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How Handloom and Khadi growing demand have potential to mitigate cotton farmers’ issues?

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satyendra
satyendra
A spiritual pilgrim working towards 'Sarve Bhavantu Sukhinaḥ'. Founder @LokNeetiTalks Author: Bharat Sutra

Handloom and Khadi business is one of the unorganised sectors, and emerging market in India, constituting an integral part of the rural and semi rural livelihood. After the call of Prime Minister Narendra Modi, tremendous increase in production as well as export was noticed since 2014. In comparison with the rest of Indo-Pacific region, India has largest working handlooms. In fact, 95% of the world’s handlooms come from India and handlooms are the largest employer in the country after agriculture. India could become a heaven for hand-made, pure textile industry with their cotton farmers and weavers. Growing demand of handmade goods and pure cotton across the world, India could be world’s handloom cotton fabric supplier.

Various schemes have been launched after Modi govt came into center focused on handloom weavers:

  • National Handloom Development Program – two components:

–      Revival, Reform and Restructuring (RRR) Package for the handloom sector.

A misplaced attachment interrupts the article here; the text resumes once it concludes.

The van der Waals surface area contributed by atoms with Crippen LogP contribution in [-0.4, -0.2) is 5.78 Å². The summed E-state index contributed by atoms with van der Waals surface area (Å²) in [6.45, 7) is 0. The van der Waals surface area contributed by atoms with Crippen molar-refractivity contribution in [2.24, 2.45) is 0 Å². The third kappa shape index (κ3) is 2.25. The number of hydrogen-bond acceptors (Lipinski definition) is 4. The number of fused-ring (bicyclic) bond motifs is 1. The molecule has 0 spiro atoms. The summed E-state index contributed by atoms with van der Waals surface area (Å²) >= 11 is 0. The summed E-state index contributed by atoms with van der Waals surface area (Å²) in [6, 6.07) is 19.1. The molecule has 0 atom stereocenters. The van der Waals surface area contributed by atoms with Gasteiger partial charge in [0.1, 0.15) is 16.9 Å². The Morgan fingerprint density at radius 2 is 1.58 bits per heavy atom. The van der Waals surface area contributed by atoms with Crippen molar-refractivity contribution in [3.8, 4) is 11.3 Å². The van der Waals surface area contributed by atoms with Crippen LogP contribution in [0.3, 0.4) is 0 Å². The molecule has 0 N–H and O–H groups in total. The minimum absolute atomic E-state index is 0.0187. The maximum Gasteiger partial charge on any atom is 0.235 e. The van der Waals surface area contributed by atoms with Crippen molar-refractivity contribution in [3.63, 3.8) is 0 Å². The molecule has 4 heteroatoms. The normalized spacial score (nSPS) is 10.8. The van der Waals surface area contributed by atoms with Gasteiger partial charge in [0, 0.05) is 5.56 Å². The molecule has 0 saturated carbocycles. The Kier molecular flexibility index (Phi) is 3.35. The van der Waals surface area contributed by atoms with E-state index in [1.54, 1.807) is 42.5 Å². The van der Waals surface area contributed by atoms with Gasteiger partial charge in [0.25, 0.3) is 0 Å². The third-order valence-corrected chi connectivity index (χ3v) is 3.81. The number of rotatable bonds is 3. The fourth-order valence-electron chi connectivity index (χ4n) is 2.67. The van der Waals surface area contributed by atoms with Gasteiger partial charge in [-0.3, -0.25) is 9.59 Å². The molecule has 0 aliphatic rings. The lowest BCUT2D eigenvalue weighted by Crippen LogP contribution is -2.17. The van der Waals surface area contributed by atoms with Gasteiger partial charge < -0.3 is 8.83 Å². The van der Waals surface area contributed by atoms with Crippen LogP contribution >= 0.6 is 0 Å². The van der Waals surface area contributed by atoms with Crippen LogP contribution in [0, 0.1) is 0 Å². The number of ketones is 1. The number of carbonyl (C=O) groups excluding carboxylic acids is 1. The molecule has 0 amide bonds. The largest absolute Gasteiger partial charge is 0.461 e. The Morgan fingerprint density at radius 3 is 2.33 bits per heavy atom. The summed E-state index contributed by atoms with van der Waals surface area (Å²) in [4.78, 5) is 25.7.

–      Comprehensive Handlooms Development Scheme.

  • Handloom Weavers Comprehensive Welfare Scheme – two components:

–      Health Insurance Scheme for access to health care facilities

–      Mahatma Gandhi Bunkar Bima Yojana for life insurance

  • Yarn Supply Scheme.
  • Comprehensive Handloom Cluster Development Scheme (Mega Cluster Scheme).

Also, National Handloom Development Program (NHDP) is being implemented as a Centrally Sponsored Program for development of handlooms. Subsequent to the implementation of XIV Finance Commission recommendations, it has been restructured as Central Sector Scheme in June, 2015. The scheme is having following components:

–      Revival, Reform & Restructuring (RRR) package for the handloom sector.

–      Comprehensive Handloom Development scheme (CHDS).

In the past number of cases of farmers committing suicide and a section of weavers leaving their traditional business has increased. There may be various reasons to correlate, but one of predominant was financial.

Cotton farming has become a high-risk activity due to its dependency on climate. Also, demand of spinning machinery companies, farmers are obliged to grow genetically modified variety, rather than indigenous varieties. Since India’s diverse soil properties and micro-climates, and native varieties were adapted to their local conditions over the centuries, the genetically modified varieties failed to adapt to Indian climate. As a result of poor crop production, this leads to economic loss of farmers.

There must be industry-farmer understanding what farmers must grow, which will enhance the productivity and risk is the farmers if the crop fails. Continued drought was noticed in past one followed by another, the burden become unbearable for farmers at economic and social fronts too. In most of the cases it was shown that a farmer has committed suicide on unpaid debt but analytics failed to understand the depth of physiological pressure the farmer went through. Successive failure of the harvest force family to create such chaotic atmosphere of owning houses that force farmer to take extreme steps.